Verse 449a is also irregular in that it shares no stave with the off-verse. The line is therefore reckoned among those lines in Daniel A that lack alliteration (category 4).



There are some instances of ornamental end-rime in Daniel. End-rime is more frequent than in Exodus,1 but still by no means accidental. A list of end-rimes is given by Steiner:2

101b:103a    dæde: wæde
104b:105a    weard: middangeard
214b:216a    wolde: golde
523b:525b    ende: sende
567a:569a    aceorfeð: onhweorfeð
606a:607a    sealde: gewalde
635a:636a    weard: middangeard
649b:651b    ateah: beseah

The last example is not a pure rime. the diphthong in ateah is long, that in beseah is short. Spot-checks reveal that Steiner does not give a full list. His second example is in fact an instance of triple rime:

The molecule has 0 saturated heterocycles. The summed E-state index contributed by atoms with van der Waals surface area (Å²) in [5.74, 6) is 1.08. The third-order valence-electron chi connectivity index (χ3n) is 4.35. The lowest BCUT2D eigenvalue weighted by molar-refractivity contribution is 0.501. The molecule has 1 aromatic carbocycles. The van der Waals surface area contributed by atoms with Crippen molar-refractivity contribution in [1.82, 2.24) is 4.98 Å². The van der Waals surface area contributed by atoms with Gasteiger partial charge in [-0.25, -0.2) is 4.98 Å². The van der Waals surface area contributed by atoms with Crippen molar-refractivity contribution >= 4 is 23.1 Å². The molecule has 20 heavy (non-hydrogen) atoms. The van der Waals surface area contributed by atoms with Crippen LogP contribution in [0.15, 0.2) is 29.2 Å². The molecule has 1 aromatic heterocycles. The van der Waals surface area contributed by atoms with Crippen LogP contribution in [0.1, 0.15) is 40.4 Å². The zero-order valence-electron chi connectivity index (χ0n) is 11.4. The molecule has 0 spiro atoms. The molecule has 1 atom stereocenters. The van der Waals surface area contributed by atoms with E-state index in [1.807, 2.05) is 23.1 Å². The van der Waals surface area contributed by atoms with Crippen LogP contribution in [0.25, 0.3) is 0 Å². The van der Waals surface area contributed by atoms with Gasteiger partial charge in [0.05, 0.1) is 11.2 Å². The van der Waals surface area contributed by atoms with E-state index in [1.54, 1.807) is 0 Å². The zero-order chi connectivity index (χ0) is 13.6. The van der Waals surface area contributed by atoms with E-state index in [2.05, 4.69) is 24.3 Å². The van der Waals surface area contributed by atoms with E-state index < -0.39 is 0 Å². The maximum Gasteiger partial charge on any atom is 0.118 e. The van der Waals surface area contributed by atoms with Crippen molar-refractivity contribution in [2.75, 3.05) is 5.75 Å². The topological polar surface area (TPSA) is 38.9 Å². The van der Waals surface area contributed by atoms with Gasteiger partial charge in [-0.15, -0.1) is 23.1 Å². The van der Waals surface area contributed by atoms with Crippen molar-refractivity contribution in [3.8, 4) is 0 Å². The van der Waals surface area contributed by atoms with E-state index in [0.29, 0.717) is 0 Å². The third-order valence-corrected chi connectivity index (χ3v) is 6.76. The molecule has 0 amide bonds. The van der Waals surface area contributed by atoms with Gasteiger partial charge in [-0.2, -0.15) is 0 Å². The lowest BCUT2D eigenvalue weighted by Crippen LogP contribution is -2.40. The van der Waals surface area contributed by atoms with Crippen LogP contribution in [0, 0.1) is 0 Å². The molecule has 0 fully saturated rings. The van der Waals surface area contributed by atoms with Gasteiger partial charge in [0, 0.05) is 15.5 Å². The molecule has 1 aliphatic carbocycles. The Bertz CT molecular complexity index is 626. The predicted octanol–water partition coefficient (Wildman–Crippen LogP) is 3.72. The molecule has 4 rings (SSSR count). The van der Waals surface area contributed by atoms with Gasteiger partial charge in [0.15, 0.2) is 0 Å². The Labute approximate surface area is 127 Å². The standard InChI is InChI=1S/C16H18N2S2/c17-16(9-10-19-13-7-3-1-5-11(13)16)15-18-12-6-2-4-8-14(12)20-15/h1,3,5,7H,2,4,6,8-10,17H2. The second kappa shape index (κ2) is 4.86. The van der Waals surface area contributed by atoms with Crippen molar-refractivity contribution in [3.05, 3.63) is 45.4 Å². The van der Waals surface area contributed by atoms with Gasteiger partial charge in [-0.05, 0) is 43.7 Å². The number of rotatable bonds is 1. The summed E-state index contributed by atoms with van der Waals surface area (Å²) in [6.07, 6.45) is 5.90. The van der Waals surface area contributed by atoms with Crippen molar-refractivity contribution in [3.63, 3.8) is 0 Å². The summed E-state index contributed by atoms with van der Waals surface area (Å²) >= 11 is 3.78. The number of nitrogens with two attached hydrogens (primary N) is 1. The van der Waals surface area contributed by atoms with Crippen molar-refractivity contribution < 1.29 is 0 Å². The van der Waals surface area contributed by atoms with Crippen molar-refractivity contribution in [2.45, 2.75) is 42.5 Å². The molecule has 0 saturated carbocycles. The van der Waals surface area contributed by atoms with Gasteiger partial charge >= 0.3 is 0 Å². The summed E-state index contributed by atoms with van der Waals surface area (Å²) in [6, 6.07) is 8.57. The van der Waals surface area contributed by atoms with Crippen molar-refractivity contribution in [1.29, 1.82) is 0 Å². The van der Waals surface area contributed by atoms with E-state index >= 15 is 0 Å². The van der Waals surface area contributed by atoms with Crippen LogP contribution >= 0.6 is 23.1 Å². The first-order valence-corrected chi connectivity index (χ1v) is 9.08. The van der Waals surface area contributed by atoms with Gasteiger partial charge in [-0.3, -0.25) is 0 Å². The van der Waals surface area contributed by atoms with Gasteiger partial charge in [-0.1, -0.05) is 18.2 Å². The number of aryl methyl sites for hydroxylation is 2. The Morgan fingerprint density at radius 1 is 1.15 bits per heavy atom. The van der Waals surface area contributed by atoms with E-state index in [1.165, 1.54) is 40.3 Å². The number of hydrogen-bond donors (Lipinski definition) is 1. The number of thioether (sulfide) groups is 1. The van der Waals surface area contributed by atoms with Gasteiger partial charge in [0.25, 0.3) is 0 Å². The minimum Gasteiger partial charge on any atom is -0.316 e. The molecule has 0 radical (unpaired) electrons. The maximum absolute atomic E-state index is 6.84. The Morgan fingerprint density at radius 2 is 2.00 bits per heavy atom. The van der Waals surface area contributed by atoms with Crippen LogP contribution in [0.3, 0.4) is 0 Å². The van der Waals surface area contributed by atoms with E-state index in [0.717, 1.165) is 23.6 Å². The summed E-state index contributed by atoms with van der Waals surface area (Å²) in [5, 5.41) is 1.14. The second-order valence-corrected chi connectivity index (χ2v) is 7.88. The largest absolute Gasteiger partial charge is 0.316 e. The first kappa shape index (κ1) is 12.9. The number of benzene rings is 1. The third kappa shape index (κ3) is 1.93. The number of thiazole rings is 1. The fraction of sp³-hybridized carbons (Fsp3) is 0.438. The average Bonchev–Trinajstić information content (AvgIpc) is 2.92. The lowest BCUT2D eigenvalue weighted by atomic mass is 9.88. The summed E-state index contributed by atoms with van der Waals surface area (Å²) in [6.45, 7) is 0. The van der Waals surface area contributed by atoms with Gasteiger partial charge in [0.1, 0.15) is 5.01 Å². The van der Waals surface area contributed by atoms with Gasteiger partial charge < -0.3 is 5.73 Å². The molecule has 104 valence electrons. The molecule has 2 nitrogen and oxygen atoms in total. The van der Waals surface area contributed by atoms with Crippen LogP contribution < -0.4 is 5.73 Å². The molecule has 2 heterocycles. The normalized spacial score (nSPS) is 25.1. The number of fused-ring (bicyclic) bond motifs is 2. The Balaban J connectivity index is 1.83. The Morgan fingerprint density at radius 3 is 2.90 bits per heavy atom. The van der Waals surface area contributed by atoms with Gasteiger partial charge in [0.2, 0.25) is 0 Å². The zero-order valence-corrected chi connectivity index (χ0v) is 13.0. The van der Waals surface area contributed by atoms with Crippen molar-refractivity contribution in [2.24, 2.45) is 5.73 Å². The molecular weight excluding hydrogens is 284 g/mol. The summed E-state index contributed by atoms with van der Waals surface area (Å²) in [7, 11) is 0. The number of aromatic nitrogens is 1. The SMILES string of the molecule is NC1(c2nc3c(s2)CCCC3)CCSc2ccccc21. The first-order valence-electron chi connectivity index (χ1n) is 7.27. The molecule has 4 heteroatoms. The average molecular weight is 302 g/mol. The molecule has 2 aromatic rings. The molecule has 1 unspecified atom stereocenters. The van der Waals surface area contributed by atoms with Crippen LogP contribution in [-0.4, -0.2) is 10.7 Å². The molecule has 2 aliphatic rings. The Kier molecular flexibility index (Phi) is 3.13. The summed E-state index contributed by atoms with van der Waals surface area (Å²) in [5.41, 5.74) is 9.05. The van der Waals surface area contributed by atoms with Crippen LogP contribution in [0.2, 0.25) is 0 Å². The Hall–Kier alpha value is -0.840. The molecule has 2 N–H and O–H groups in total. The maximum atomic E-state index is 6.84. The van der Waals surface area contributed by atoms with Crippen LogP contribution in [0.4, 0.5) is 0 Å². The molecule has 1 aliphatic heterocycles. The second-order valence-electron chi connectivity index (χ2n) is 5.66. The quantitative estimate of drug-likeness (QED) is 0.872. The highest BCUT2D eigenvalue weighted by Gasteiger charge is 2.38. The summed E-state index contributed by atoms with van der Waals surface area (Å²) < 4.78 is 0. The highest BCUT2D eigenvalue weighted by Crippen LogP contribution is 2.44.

212b:214b:216a    scolde: wolde: golde

Further examples are the following ones:

200b:202b    cwædon: gebædon
576a:576b    weceð and wreceð

Steiner also gives a list of impure rimes ("ungenaue Reime"):

   47b:48b    burhstede: niðhete
546a:547a    witgode: swigode
640b:641b    com: aldordom
695a:698b    grome: cwome

To these impure rimes might be added those instances where the stressed syllables rime, but the endings are different. I have found the following examples:

   14a:14b    wolde: golde
256b:258b    heredon: generede
476b:477a    drihten: ælmihtig
513a:513b    besnædan: blædum
753a:753b    aldor: wolde

There may originally have been identical rime in the following case:

166b:168b    onfon ne meahte: gedon mihte

These examples of pure and impure rime are scattered all over Daniel A, but none are found in Daniel B. The absence of end-rime in Daniel B is not in itself a clear token of interpolation, but it confirms earlier findings and gives thus more weight to the argumentation for an interpolation.